Hilong Holding, the world's second-largest supplier of drill pipes used in oil and gas fields, expects overseas sales to exceed domestic numbers in three to five years as it continues expansion abroad and faces a tougher task growing domestic market share.
The Shanghai-based firm, which is 61 per cent-owned by entrepreneur Zhang Jun, may see export revenues account for half of total sales this year, up from 45.4 per cent last year and 42.6 per cent in 2010, investor relations director Wang Chen said.
'In the drill-pipes business we aim to maintain our number one position in China where we have a 34 per cent share of the market, and expand exports more aggressively,' she said. 'Our growth in overseas markets is faster than in the domestic market.'
Drill pipes are a key component, linking surface drilling gear to drill bits underground. Hilong has a 13 per cent share of the global drill pipes market, well behind the 47 per cent share held by United States-based National Oilwell Varco, according to industry research house Spears and Associates.
In the coating materials production and pipelines coating services business, Hilong has a 72 per cent share of the mainland market and 14 per cent of the global market.
It derived 49 per cent of its sales last year from drill pipes sales, 28 per cent from coating materials and services, and 23 per cent from oilfield drilling services.
Chief strategy officer Amy Zhang Shuman said it was becoming harder for Hilong to improve its domestic market share, given it was the market leader, but the international market offered room for it to grow.
Hilong is building a drill pipe coating plant in Russia and another in Canada, each with an annual capacity of between 600,000 and 800,000 metres, compared with its existing capacity of 2.6 million metres in Shanghai.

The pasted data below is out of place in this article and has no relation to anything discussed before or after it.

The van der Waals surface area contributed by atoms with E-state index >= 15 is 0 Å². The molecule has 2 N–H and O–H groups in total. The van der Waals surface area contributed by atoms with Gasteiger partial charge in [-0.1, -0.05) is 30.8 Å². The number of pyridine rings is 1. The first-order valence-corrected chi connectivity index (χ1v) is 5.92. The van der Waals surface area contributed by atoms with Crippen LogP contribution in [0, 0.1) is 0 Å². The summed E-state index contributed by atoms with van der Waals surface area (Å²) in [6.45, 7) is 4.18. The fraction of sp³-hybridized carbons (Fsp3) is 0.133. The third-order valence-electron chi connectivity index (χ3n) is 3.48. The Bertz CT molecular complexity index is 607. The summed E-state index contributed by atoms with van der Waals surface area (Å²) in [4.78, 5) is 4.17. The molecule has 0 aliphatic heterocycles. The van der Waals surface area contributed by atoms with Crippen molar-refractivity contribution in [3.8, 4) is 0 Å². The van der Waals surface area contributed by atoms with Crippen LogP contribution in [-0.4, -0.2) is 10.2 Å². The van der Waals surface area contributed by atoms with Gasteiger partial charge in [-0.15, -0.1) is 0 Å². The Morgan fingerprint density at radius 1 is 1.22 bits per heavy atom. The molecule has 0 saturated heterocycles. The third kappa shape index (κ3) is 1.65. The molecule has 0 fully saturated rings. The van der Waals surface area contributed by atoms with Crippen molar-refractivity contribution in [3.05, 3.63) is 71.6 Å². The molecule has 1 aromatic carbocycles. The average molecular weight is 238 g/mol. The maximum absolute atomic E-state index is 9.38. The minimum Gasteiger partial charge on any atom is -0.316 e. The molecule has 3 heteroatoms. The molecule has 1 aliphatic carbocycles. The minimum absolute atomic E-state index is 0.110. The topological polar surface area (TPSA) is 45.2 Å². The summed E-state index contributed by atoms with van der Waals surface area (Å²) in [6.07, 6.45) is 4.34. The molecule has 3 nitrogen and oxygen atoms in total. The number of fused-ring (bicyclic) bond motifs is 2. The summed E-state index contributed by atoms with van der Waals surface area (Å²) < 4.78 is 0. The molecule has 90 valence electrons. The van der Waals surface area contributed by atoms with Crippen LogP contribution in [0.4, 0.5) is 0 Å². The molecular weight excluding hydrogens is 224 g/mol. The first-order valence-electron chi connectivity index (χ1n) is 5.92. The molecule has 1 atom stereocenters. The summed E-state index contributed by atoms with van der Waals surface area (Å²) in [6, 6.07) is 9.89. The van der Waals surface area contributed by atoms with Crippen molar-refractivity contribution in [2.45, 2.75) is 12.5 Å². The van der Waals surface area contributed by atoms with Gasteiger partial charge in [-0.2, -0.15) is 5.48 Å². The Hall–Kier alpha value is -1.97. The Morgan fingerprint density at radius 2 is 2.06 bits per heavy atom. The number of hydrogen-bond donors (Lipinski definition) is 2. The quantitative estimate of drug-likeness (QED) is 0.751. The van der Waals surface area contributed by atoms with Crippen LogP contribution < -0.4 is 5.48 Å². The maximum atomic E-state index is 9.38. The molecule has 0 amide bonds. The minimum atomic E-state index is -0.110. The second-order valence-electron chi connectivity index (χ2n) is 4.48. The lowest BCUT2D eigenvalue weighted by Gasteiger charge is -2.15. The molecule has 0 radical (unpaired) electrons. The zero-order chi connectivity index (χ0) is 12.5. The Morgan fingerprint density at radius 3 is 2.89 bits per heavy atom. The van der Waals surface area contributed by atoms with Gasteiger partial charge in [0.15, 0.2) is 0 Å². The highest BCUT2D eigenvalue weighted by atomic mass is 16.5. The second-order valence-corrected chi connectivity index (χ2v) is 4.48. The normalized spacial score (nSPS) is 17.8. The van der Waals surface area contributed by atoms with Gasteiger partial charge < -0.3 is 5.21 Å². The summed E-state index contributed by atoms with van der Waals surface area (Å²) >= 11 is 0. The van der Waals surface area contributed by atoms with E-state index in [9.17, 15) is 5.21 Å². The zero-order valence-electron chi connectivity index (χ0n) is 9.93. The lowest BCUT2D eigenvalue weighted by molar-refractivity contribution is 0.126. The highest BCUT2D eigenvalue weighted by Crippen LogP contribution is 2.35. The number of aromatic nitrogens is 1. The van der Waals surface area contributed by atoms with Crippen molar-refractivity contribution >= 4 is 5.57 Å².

The Russian plant was expected to enter trial production in the second half of this year, while the Canadian plant would be tested by the end of the year, Wang said.
The company did not plan to boost its pipes production capacity of 40,000 tonnes in the mainland and 10,000 tonnes in the Middle East, which were running at average utilisation of 67 per cent, she said.
Hilong also planned to maintain its number of drilling rigs at 12 for the rest of the year, after raising it from 9 last year and 7 in 2010.
'The purpose of us getting into the drilling services business is to demonstrate our drill pipes' capability and enhance our recognition abroad,' Zhang said.
Its rigs all operate overseas, in locations such as Nigeria on a Royal Dutch/Shell project, and in Ecuador with Schlumberger, the world's largest oilfield services firm.
Zhang declined to provide outstanding order figures, but said each of the company's business segments had seen good growth so far this year as it has gained new overseas drill pipes and oilfield services customers.
It has budgeted capital expenditure of US$200 million to US$250 million, half of which would buy three drilling rigs for its Ecuador business, and the other half to upgrade its overseas facilities.
Hilong's share price has fallen 31 per cent in the past year, compared with a 13.5 per cent decline in the Hang Seng Index. It saw a 69.1 per cent net profit rise last year to 301.7 million yuan (HK$367.5 million).
The drill pipe production capacity at Hilong's Shanghai plant